The luxury carbon-neutral home concept—in which properties attain a net zero carbon footprint—has been labeled "a conscience salve," "greenwashing" and "a complete misnomer" by critics. Despite that skepticism, developers are hoping to turn a seemingly contradictory phrase into a 21st-century success story, laying plans for prime deluxe carbon-neutral property all over Europe. New homes in the U.K, Portugal, Italy, Morocco and Switzerland are being marketed to wealthy individuals around the world, with developers reporting strong demand.

In Morocco's Atlas Mountains, Anwar Harland-Khan, co-founder of green architect group Sustain Worldwide, is behind a carbon-neutral luxury development called L'Amandier. Construction of the project began last year and the villas are expected to be completed this year. All water will be drawn from on-site wells, and rainwater will be harvested for irrigation. Mr. Harland-Khan, who is also working on a Swedish carbon-neutral ski resort, says industry standards in Morocco are stringent and there are certificates provided to clients at each stage. Interiors, designed by U.K. and Moroccan architects Nick Gowing and Hicham Belhouari, have a flavor of Marrakech. Each villa has its own pool shaded by Bougainvillea and almond and citrus trees.

Andermatt Swiss Alps, a major development overseen by Orascom Development Holding AG, which includes six luxury hotels, some 500 apartments and luxury villas and an 18-hole championship golf course.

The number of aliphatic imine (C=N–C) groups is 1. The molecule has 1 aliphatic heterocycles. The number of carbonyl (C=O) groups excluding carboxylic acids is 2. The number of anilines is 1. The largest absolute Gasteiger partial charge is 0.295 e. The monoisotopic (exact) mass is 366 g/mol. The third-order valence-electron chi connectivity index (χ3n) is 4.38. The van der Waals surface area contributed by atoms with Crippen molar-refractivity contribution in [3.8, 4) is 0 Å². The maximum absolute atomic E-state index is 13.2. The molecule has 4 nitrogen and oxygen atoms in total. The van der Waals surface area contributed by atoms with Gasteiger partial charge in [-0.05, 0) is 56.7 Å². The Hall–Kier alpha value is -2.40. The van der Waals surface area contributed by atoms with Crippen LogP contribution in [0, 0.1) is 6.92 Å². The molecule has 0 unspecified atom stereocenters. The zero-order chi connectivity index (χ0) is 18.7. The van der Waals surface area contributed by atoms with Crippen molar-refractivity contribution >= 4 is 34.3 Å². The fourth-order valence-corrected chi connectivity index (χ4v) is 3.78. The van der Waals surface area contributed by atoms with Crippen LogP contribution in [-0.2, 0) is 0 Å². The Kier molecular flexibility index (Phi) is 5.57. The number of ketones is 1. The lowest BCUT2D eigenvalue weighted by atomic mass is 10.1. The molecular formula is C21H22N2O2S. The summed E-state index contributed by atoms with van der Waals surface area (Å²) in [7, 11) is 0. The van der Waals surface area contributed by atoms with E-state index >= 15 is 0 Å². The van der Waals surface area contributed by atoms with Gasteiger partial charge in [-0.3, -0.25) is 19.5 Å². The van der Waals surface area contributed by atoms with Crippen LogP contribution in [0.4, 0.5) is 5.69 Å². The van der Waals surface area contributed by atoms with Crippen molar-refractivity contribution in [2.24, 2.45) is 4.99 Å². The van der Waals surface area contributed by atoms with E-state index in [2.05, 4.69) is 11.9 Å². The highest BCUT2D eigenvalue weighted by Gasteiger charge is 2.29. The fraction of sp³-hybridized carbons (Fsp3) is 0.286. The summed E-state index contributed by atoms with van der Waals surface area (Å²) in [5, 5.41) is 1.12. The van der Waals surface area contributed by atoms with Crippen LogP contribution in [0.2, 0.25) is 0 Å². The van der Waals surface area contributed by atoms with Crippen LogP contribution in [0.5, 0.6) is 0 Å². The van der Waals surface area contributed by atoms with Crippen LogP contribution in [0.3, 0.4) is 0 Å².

Half of the sixteen villas, which are priced up to £425,000, have been bought before completion of construction. "Sustainable luxury is about providing for the needs of discerning people today, without compromising the needs of future generations," says Mr. Harland-Khan. "It is well within our grasp."

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Posted on: 1/19/2011 at 10:04 AM
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Green 'Ark' home that can house 10,000 -- and looks like a Slinky!

Shared from CNNTech EcoSolutions

(CNN) -- Could a floating dome that can house up to 10,000 people be a model for future living?  Russian architect Alexander Remizov thinks so -- and his prototype design, called "The Ark," bears more than a passing resemblance to the classic children's toy, the Slinky.